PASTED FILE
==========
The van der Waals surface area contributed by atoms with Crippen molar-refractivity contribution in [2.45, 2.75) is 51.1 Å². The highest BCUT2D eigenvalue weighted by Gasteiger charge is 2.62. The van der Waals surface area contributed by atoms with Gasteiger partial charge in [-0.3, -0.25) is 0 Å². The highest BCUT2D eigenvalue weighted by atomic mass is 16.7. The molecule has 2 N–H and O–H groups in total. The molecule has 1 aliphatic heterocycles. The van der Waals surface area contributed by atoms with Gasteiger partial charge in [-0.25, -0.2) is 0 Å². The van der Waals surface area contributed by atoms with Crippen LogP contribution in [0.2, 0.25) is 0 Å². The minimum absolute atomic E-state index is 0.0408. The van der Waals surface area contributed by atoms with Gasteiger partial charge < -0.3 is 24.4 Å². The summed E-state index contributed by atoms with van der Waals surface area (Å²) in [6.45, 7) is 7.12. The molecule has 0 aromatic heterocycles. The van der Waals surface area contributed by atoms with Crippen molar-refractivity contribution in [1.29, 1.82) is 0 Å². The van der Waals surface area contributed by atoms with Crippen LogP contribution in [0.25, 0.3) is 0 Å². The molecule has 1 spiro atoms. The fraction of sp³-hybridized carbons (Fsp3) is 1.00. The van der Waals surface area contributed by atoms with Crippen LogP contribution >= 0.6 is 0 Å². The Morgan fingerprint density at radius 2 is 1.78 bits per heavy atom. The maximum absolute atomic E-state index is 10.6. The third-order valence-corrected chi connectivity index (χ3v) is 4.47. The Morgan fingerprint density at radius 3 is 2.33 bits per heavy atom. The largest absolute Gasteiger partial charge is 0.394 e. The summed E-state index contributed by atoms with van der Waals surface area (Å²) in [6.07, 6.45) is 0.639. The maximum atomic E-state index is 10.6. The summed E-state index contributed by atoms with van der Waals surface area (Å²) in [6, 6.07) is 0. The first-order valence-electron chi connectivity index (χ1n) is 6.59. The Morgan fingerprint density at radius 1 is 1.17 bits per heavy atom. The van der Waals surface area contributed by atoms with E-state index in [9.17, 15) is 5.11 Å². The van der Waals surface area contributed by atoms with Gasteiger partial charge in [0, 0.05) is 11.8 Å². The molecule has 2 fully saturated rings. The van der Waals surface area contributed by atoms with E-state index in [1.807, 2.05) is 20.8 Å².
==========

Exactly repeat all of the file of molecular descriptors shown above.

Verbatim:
The van der Waals surface area contributed by atoms with Crippen molar-refractivity contribution in [2.45, 2.75) is 51.1 Å². The highest BCUT2D eigenvalue weighted by Gasteiger charge is 2.62. The van der Waals surface area contributed by atoms with Gasteiger partial charge in [-0.3, -0.25) is 0 Å². The highest BCUT2D eigenvalue weighted by atomic mass is 16.7. The molecule has 2 N–H and O–H groups in total. The molecule has 1 aliphatic heterocycles. The van der Waals surface area contributed by atoms with Gasteiger partial charge in [-0.25, -0.2) is 0 Å². The van der Waals surface area contributed by atoms with Crippen LogP contribution in [0.2, 0.25) is 0 Å². The minimum absolute atomic E-state index is 0.0408. The van der Waals surface area contributed by atoms with Gasteiger partial charge < -0.3 is 24.4 Å². The summed E-state index contributed by atoms with van der Waals surface area (Å²) in [6.45, 7) is 7.12. The molecule has 0 aromatic heterocycles. The van der Waals surface area contributed by atoms with Crippen molar-refractivity contribution in [1.29, 1.82) is 0 Å². The van der Waals surface area contributed by atoms with Crippen LogP contribution in [0.25, 0.3) is 0 Å². The molecule has 1 spiro atoms. The fraction of sp³-hybridized carbons (Fsp3) is 1.00. The van der Waals surface area contributed by atoms with Crippen LogP contribution >= 0.6 is 0 Å². The Morgan fingerprint density at radius 2 is 1.78 bits per heavy atom. The maximum absolute atomic E-state index is 10.6. The third-order valence-corrected chi connectivity index (χ3v) is 4.47. The Morgan fingerprint density at radius 3 is 2.33 bits per heavy atom. The largest absolute Gasteiger partial charge is 0.394 e. The summed E-state index contributed by atoms with van der Waals surface area (Å²) in [6.07, 6.45) is 0.639. The maximum atomic E-state index is 10.6. The summed E-state index contributed by atoms with van der Waals surface area (Å²) in [6, 6.07) is 0. The first-order valence-electron chi connectivity index (χ1n) is 6.59. The Morgan fingerprint density at radius 1 is 1.17 bits per heavy atom. The van der Waals surface area contributed by atoms with E-state index in [9.17, 15) is 5.11 Å². The van der Waals surface area contributed by atoms with Gasteiger partial charge in [0, 0.05) is 11.8 Å². The molecule has 2 fully saturated rings. The van der Waals surface area contributed by atoms with E-state index in [1.807, 2.05) is 20.8 Å².